Diplomatic View dives into each week’s episode of Survivor, looking at who’s winning, who’s losing, and most importantly: how they’re doing it.
Diplomatic View: One Big Unhappy Family
Survivor Game Changers: One Big Unhappy Family
One of the coolest aspects of writing the Diplomatic View here on RHAP is collaborating with others who are similarly geeked up about the possibilities of a season of the show. A fair amount of that collaboration involves spit balling about crazy things you’d like to see happen, but which you don’t think will. Before this season Dan Heaton invited Sarah Channon and myself to chat with him about the season on a Preview Podcast. There were several outlandish thoughts thrown out there, one of which was my ideal circumstance where at sixteen players the tribes would split into four tribes. Dan Heaton’s contribution to the crazy theory was that there should then be an immunity challenge where the safe teams vote off a member of the teams that lose the challenge.
We were so very, very, very close to that crazy idea coming to life, maybe the producers can steal that idea for next year. I spent much of the 48 hours leading up to the episode thinking that it was going to happen. Instead of being disappointed by what actually happened I was served up possibly the best tribal council ever, in terms of sheer insanity and enjoyment.
We touched briefly on why Survivor relies on doing some form of tribal shake-up now, but what we didn’t really touch on is why Survivor keeps throwing out new and different advantages, twists, and gimmicks from season to season. We’ve all seen seasons where players predict upcoming loved one visits, and tribe swaps, those are standard features of the game at this point. Players build their strategies based on the twists they’ve seen before, and the broad types of challenges that have come up in previous seasons (for example: who wants to lay odds that there won’t be some form of ‘stand on a block with your arms over your head and if you drop them you get doused’ challenge this season).
In order to keep players a little off-balance there has to be a sense that, as Julie Chen likes to say, ‘Anything can happen.’ Each element of uncertainty gives the players an unidentified variable to calculate against, not just in the season it first comes to pass, but in future seasons. It’s why the tribal swap has been done in several different ways (one season you’re sending ambassadors, the next season those are the players that go). While there’s almost no chance we’ll see another season with a mutiny, you can be certain that there are players out there doing the mental math just in case Probst gives them 15 seconds to decide to switch teams.
Given a season with returning players, some of who are back for their fourth time, the producers had to dig deep into the bag to come up with new twists. We’ve already seen two rarely used twists (two tribes splitting into three, and immunity idol at a challenge), but a player that did their homework would know those were certainly possible. What could the producer’s do that almost no player would have planned for in advance? That would be this week’s ultimate shake-up, when two separate tribes came together to vote off one player from the island.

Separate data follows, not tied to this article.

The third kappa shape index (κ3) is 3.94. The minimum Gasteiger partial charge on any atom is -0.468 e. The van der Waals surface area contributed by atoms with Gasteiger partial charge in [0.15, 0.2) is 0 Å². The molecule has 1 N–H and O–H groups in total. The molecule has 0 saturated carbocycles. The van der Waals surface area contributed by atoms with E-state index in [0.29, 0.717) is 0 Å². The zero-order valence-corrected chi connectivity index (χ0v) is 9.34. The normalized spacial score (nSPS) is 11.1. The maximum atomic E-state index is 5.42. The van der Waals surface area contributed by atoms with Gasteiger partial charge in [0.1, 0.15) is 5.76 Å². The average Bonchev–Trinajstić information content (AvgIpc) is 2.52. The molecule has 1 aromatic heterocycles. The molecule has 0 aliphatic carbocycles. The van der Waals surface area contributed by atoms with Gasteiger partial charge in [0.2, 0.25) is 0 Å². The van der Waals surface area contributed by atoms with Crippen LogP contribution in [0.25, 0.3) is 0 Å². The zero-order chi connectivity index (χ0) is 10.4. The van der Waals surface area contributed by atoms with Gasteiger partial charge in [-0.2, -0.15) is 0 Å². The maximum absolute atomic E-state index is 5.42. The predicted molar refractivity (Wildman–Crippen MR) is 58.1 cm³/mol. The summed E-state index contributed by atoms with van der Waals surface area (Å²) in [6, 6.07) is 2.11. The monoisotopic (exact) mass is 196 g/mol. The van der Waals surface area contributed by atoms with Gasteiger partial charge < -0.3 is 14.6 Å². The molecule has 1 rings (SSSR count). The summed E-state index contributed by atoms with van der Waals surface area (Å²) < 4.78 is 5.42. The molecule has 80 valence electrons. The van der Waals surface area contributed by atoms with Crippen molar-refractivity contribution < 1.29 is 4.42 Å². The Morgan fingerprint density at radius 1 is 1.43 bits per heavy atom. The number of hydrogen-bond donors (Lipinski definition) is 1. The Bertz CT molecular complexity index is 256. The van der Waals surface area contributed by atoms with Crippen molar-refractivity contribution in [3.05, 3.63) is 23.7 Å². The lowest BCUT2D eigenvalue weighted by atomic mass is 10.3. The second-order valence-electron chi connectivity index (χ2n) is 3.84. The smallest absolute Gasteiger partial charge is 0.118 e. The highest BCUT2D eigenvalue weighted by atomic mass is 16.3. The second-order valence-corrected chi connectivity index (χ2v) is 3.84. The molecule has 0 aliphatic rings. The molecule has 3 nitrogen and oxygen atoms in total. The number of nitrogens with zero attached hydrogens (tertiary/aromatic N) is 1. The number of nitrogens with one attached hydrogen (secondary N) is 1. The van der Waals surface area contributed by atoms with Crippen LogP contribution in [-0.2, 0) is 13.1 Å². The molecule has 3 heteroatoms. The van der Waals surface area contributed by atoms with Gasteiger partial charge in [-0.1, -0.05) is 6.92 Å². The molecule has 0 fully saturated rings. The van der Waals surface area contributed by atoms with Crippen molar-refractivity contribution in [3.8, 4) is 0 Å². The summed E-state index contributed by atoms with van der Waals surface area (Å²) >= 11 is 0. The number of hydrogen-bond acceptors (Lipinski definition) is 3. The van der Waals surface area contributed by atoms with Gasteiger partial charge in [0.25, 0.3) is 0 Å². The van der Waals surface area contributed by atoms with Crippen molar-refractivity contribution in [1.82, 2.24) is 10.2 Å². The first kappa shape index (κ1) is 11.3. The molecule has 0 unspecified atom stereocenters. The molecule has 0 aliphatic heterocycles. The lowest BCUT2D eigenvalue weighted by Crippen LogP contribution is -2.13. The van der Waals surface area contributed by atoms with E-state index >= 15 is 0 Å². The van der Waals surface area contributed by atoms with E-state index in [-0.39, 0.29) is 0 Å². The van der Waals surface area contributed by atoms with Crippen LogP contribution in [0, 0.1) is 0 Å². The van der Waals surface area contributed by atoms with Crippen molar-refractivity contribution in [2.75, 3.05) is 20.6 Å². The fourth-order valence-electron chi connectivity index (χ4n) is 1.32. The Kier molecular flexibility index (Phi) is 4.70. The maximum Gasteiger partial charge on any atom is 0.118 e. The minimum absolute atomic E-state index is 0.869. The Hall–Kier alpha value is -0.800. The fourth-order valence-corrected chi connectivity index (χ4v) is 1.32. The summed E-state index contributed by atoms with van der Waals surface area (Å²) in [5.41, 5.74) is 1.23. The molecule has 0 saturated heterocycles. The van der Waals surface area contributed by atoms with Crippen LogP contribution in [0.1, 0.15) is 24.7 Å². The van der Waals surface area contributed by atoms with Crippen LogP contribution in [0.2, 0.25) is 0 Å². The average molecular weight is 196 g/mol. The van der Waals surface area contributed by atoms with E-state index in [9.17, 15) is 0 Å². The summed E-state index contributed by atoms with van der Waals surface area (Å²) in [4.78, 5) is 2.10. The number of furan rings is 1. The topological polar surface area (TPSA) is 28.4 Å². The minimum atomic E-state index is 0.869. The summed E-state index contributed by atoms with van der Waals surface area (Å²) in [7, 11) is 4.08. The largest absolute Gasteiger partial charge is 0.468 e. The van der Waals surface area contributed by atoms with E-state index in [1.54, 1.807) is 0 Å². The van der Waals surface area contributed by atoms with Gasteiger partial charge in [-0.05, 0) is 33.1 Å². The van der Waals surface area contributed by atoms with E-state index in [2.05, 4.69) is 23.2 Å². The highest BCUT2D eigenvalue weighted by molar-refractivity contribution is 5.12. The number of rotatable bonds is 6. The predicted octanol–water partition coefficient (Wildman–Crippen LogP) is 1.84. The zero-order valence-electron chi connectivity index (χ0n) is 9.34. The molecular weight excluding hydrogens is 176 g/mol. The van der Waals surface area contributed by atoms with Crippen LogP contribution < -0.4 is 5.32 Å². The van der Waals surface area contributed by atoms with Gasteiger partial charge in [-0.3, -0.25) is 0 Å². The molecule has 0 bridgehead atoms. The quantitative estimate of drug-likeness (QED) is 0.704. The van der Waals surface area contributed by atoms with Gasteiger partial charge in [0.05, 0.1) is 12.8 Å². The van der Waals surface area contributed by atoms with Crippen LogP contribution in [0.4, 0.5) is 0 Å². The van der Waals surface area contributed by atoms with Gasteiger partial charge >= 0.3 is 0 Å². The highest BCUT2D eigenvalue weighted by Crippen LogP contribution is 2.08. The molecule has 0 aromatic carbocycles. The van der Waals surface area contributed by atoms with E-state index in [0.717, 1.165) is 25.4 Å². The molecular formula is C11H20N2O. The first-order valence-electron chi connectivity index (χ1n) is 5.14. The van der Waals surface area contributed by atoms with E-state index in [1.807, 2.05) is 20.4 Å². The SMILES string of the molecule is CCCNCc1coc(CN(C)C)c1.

We have, occasionally, seen two tribes at tribal council. We’ve seen one tribe given the chance to watch the other squirm; we’ve seen one tribe have the chance to grant immunity to someone else. But a tribe having the power to vote off someone else pre-merge? That was definitely new, and given that it came just after the swap, we had a wide range of possible elimination victims… and the added factor of an immunity idol meant all bets were off.
Michel Trudeau chimed in regarding Brad’s choice to eliminate Caleb, and suggested that Brad’s predictable play was going to get him into trouble.
I always prefered Sun Tzu’s strategy to Clausewitz and a large part of “The Art of War” is being unpredictable. In that sense, Brad failed. Not as much as Caleb of course but still, in the long run, his predictable approach should cause his elimination.
I’m generally a fan of Sun Tzu as well, but I think sometimes we overestimate the value of unpredictable play. Sun Tzu’s main thrust was that you have to know your enemy, understand his objectives, and camouflage your own. While booting Debbie, as he went on to suggest, would have been surprising to his opponents, it wouldn’t have been good for his game. Debbie, through this most recent tribal council, has been a loyal tribe member and a number he could count in his pocket. Caleb was not only not loyal to Brad, he was a physical threat for later in the game. The point can be made, and was, that we’re far from the late game… but the only reason to keep Caleb is to have Caleb help you win challenges… if Caleb helps you win challenges you’ll never get rid of him later.
I’m not always a fan of getting rid of physical players… but I am a fan of keeping your nominal allies as long as you can.
In discussing old seasons, Andy Pfeiffer and I drifted into a comparison of Tai and DreamZ:
I need to force myself to rewatch Fiji so I can refamiliarize with how genuinely bad Dreamz is at the game (my fondest memory was Boo’s death glare at the Final Tribal when Dreamz was failing at lying). I just remember Dreamz being left out of the Edgardo blindside because his lips were too loose and they needed to ensure he was trustworthy. Based on that, yeah, he’s more like Tai than Abi is.